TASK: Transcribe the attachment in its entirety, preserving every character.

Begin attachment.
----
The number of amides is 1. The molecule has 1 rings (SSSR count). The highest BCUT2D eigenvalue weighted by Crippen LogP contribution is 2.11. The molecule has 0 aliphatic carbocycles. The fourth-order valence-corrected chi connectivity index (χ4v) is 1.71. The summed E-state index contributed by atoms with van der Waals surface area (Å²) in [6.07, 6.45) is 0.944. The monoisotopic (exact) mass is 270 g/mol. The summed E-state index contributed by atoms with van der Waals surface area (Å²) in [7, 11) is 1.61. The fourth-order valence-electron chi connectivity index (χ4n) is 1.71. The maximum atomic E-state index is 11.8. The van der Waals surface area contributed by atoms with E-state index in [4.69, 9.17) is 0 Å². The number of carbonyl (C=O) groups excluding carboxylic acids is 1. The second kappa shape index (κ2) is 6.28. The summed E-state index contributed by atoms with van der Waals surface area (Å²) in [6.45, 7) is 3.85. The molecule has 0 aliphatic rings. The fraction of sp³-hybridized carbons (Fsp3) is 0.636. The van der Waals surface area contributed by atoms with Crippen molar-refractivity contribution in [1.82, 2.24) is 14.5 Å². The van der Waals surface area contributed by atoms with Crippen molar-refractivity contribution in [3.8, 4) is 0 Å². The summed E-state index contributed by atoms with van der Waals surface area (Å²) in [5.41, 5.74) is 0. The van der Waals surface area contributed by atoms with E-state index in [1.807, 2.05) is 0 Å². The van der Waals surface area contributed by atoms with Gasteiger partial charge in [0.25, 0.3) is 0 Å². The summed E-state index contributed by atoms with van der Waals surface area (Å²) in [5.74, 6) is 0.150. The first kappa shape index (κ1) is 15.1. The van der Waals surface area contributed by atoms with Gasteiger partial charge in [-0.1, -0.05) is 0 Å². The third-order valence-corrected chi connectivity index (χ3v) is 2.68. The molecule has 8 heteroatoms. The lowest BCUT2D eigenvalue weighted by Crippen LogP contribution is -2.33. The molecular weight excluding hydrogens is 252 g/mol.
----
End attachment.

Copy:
The number of amides is 1. The molecule has 1 rings (SSSR count). The highest BCUT2D eigenvalue weighted by Crippen LogP contribution is 2.11. The molecule has 0 aliphatic carbocycles. The fourth-order valence-corrected chi connectivity index (χ4v) is 1.71. The summed E-state index contributed by atoms with van der Waals surface area (Å²) in [6.07, 6.45) is 0.944. The monoisotopic (exact) mass is 270 g/mol. The summed E-state index contributed by atoms with van der Waals surface area (Å²) in [7, 11) is 1.61. The fourth-order valence-electron chi connectivity index (χ4n) is 1.71. The maximum atomic E-state index is 11.8. The van der Waals surface area contributed by atoms with E-state index in [4.69, 9.17) is 0 Å². The number of carbonyl (C=O) groups excluding carboxylic acids is 1. The second kappa shape index (κ2) is 6.28. The summed E-state index contributed by atoms with van der Waals surface area (Å²) in [6.45, 7) is 3.85. The molecule has 0 aliphatic rings. The fraction of sp³-hybridized carbons (Fsp3) is 0.636. The van der Waals surface area contributed by atoms with Crippen molar-refractivity contribution in [1.82, 2.24) is 14.5 Å². The van der Waals surface area contributed by atoms with Crippen molar-refractivity contribution in [3.8, 4) is 0 Å². The summed E-state index contributed by atoms with van der Waals surface area (Å²) in [5.41, 5.74) is 0. The van der Waals surface area contributed by atoms with E-state index in [1.807, 2.05) is 0 Å². The van der Waals surface area contributed by atoms with Gasteiger partial charge in [0.25, 0.3) is 0 Å². The summed E-state index contributed by atoms with van der Waals surface area (Å²) in [5.74, 6) is 0.150. The first kappa shape index (κ1) is 15.1. The van der Waals surface area contributed by atoms with Gasteiger partial charge in [-0.1, -0.05) is 0 Å². The third-order valence-corrected chi connectivity index (χ3v) is 2.68. The molecule has 8 heteroatoms. The lowest BCUT2D eigenvalue weighted by Crippen LogP contribution is -2.33. The molecular weight excluding hydrogens is 252 g/mol.